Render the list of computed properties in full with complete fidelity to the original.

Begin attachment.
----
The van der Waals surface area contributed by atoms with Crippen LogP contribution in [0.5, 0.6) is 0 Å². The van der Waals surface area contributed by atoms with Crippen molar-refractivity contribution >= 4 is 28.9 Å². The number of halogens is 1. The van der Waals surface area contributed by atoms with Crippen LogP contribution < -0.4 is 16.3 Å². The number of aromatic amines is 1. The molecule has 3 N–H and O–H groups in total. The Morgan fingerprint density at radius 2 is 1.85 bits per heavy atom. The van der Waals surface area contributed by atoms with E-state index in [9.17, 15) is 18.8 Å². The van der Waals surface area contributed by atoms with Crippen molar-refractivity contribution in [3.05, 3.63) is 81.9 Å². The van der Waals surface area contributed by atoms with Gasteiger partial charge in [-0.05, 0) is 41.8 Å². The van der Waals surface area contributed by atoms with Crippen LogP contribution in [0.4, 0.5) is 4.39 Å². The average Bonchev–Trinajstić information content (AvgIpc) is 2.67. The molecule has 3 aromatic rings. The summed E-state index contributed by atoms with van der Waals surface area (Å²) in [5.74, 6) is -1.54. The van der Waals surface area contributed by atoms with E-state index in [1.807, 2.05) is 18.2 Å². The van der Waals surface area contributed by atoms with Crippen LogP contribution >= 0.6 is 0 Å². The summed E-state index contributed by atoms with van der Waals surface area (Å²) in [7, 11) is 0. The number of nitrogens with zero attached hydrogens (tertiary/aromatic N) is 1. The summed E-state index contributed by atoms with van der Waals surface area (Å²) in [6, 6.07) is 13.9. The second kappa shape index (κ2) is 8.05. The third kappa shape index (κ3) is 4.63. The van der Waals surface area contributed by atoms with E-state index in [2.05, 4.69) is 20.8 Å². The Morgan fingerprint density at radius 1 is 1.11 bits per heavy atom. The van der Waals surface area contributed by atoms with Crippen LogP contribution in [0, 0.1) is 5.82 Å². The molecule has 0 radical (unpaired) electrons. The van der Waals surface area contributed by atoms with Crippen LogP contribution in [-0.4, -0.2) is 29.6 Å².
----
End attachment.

The van der Waals surface area contributed by atoms with Crippen LogP contribution in [0.5, 0.6) is 0 Å². The van der Waals surface area contributed by atoms with Crippen molar-refractivity contribution >= 4 is 28.9 Å². The number of halogens is 1. The van der Waals surface area contributed by atoms with Crippen LogP contribution < -0.4 is 16.3 Å². The number of aromatic amines is 1. The molecule has 3 N–H and O–H groups in total. The Morgan fingerprint density at radius 2 is 1.85 bits per heavy atom. The van der Waals surface area contributed by atoms with E-state index in [9.17, 15) is 18.8 Å². The van der Waals surface area contributed by atoms with Crippen molar-refractivity contribution in [3.05, 3.63) is 81.9 Å². The van der Waals surface area contributed by atoms with Gasteiger partial charge in [-0.05, 0) is 41.8 Å². The van der Waals surface area contributed by atoms with Crippen LogP contribution in [0.4, 0.5) is 4.39 Å². The average Bonchev–Trinajstić information content (AvgIpc) is 2.67. The molecule has 3 aromatic rings. The summed E-state index contributed by atoms with van der Waals surface area (Å²) in [5.74, 6) is -1.54. The van der Waals surface area contributed by atoms with E-state index in [1.807, 2.05) is 18.2 Å². The van der Waals surface area contributed by atoms with Crippen LogP contribution >= 0.6 is 0 Å². The summed E-state index contributed by atoms with van der Waals surface area (Å²) in [7, 11) is 0. The number of nitrogens with zero attached hydrogens (tertiary/aromatic N) is 1. The summed E-state index contributed by atoms with van der Waals surface area (Å²) in [6, 6.07) is 13.9. The second kappa shape index (κ2) is 8.05. The third kappa shape index (κ3) is 4.63. The van der Waals surface area contributed by atoms with E-state index in [2.05, 4.69) is 20.8 Å². The Morgan fingerprint density at radius 1 is 1.11 bits per heavy atom. The van der Waals surface area contributed by atoms with Crippen LogP contribution in [0, 0.1) is 5.82 Å². The molecule has 0 radical (unpaired) electrons. The van der Waals surface area contributed by atoms with Crippen LogP contribution in [-0.4, -0.2) is 29.6 Å².